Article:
I was about to take out my sketchpad to capture it all when I felt something behind me. Startled, I turned to find Kevin wearing a cow costume, complete with a hood that had pink ears sticking straight out to the sides—and an udder.
I eyed him up and down. “I see you’ve beefed up your wardrobe.”
“Well done!” Kevin shot back. He spun in a circle. “What do you think, Hales?”
Kevin is the only person I’d ever let call me Hales. At the beginning of sixth grade, one girl started calling me Hale. Then some others gave me nicknames like Storm and Tornado. One kid even called me Acid Rain Adams. That was when I learned you have to be very careful when you let someone give you a nickname.
“What’s up with the costume?”
“My mom saw one of those TV shows about hoarders, and now she’s on a cleaning binge—it was in my closet back home. I couldn’t let her give away something this cool.”
“And . . . why did you have a cow costume in your closet?”
“Class project. Did you know a cow spends eight hours a day regurgitating and chewing her partially digested food?”
“And, one cow produces almost two hundred thousand glasses of milk in her lifetime?”
“Being a cow sounds tiring—and kind of gross.”
“Being a fake cow is cool. I’ll let you try on the costume.”
“C’mon,” Kevin said. “I’ve only had it on for like fifteen minutes and I can already tell you something about everyone on the boardwalk.”
Kevin’s father is a psychologist, so Kevin thinks he can figure out everything about everybody. I pointed to a guy in beige shorts and a white T-shirt, licking a cherry Italian ice. “Okay, Dr. Cheeseburger, what’s his story?”
“Let’s see. He’s very well adjusted and can cope with change. I know that because he looked at me, smiled, and went back to his Italian ice.”
I motioned toward a woman wearing huge sunglasses and a white lace bathing suit cover-up. “What about her?” As the words came out of my mouth, she pressed her lips together and hurried by.
“That one has major anger issues,” Kevin said.
“How can you know that? Maybe she’s a vegetarian . . . or lactose intolerant.”
“How could anyone look at me wearing this outfit and not smile? I look udderly ridiculous.”
“You do look ridiculous.”
“Ridiculously fun!” Kevin reached into his backpack and handed me his video camera to film him along the boardwalk. Then he shouted, “Lights, camera, action!”
I’d been helping Kevin with his science fiction movie all summer. He didn’t know what it would be about, but he wanted to be ready with a lot of footage once he decided. I walked backward as I filmed. After several near collisions, I stopped and looked up at him. “What kind of science fiction movie would have a cow in it?”
Kevin thought for a second. “Vampire cows! It’s got Oscar winner written all over it.”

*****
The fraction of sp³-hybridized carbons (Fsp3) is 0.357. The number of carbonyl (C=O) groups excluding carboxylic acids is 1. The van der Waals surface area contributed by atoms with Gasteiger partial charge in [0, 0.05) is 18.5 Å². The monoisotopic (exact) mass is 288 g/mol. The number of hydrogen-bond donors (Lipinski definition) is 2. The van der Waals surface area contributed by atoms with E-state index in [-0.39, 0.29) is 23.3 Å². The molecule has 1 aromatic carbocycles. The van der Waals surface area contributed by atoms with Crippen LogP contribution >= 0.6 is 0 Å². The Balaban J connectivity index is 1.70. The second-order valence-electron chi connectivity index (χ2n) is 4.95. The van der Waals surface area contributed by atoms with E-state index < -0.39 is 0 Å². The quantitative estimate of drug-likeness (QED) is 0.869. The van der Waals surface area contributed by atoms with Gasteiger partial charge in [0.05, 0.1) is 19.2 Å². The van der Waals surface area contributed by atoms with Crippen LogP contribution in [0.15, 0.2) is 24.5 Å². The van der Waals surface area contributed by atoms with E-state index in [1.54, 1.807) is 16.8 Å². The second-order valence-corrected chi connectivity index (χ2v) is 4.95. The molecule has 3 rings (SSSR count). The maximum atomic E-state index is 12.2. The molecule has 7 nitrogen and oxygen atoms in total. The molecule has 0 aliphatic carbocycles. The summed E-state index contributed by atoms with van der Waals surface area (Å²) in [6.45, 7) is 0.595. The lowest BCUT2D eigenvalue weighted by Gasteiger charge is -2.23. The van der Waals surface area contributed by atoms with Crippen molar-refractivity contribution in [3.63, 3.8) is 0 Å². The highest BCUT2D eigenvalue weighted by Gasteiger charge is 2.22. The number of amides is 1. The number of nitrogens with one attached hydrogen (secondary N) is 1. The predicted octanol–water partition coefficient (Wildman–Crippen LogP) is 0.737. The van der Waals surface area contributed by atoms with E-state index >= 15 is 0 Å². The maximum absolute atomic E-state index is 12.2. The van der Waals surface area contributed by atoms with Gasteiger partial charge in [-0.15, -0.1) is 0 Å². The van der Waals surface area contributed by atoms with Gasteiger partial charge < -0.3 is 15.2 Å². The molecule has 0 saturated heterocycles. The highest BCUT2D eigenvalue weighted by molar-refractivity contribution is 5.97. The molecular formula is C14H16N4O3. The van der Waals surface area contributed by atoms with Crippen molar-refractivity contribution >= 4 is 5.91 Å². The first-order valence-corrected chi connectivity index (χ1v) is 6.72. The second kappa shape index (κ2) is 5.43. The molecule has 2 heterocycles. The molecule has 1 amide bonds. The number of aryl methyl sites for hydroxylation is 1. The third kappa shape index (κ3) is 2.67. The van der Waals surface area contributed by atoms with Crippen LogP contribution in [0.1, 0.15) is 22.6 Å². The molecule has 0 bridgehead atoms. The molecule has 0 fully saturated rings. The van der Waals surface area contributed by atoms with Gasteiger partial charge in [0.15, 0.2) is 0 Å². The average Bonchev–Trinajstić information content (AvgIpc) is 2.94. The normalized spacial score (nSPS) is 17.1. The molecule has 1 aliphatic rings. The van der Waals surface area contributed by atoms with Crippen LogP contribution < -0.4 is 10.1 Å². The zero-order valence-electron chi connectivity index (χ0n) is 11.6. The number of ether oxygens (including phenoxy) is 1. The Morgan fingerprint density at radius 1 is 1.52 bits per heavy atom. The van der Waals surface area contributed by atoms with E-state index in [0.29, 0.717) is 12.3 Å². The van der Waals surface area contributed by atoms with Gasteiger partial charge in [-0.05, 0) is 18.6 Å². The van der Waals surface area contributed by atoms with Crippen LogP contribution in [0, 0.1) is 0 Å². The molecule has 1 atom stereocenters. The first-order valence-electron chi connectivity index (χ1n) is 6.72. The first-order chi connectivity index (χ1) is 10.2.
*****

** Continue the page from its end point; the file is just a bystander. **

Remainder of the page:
I gave him the camera and laughed. “More like Oscar Mayer.”
“Good one,” Kevin said, smiling.
The first time I saw that smile was when I bumped into him, literally, at the beginning of summer. Both of us stared straight up at the sky as we walked along the boardwalk. I was studying the exact shade of blue, for a painting, when our shoulders smacked each other hard. “Whoa,” Kevin said. “Sorry.”
“It’s okay,” I mumbled. Most kids would have kept going—but not Kevin.
“You know what I was wondering?” he asked.
Even though it was a weird question, the sparkle in his greenish brown eyes made me stop and ask, “What?”
“If you hung on a rope from a helicopter and hovered for about twelve hours while the Earth revolved, could you end up landing in a different country?”
I didn’t know the answer. But once we started talking, I knew this kid would definitely take the bored out of the boardwalk for me. And I was right.
Kevin continued filming random people. Most sped by as soon as they saw him.
After a while I put my face close to the lens. “C’mon. We need to make the rest of this day special.”
“Okay,” Kevin said, stopping to think for a minute. “I know! G-Mags is making cannolis for tonight. Let’s help her.”
G-Mags was the nickname Kevin and his brother gave their grandmother: G for Grandma and Mags for Margaret. She was a lot older than both my grandmothers, who live far away. I don’t see them very often, but I had seen G-Mags almost every day over the summer.
“Sounds good to me,” I said.
Kevin gave me that familiar grin. “Then let’s get a moooove on.” Once we crossed the street, he kicked a rock and chased it toward his grandmother’s house.
I watched as he and his cow suit grew smaller in the distance.
Dorian Cirrone is the author of the teen novel Dancing in Red Shoes Will Kill You, which was named an ALA Popular Paperback and made the Amelia Bloom List for Feminist Fiction. She has written other books, short stories, and poems, as well. She is the Workshop/Intensive Coordinator for the Florida SCBWI and presents writing workshops at conferences and schools. The First Last Day is her first middle grade novel.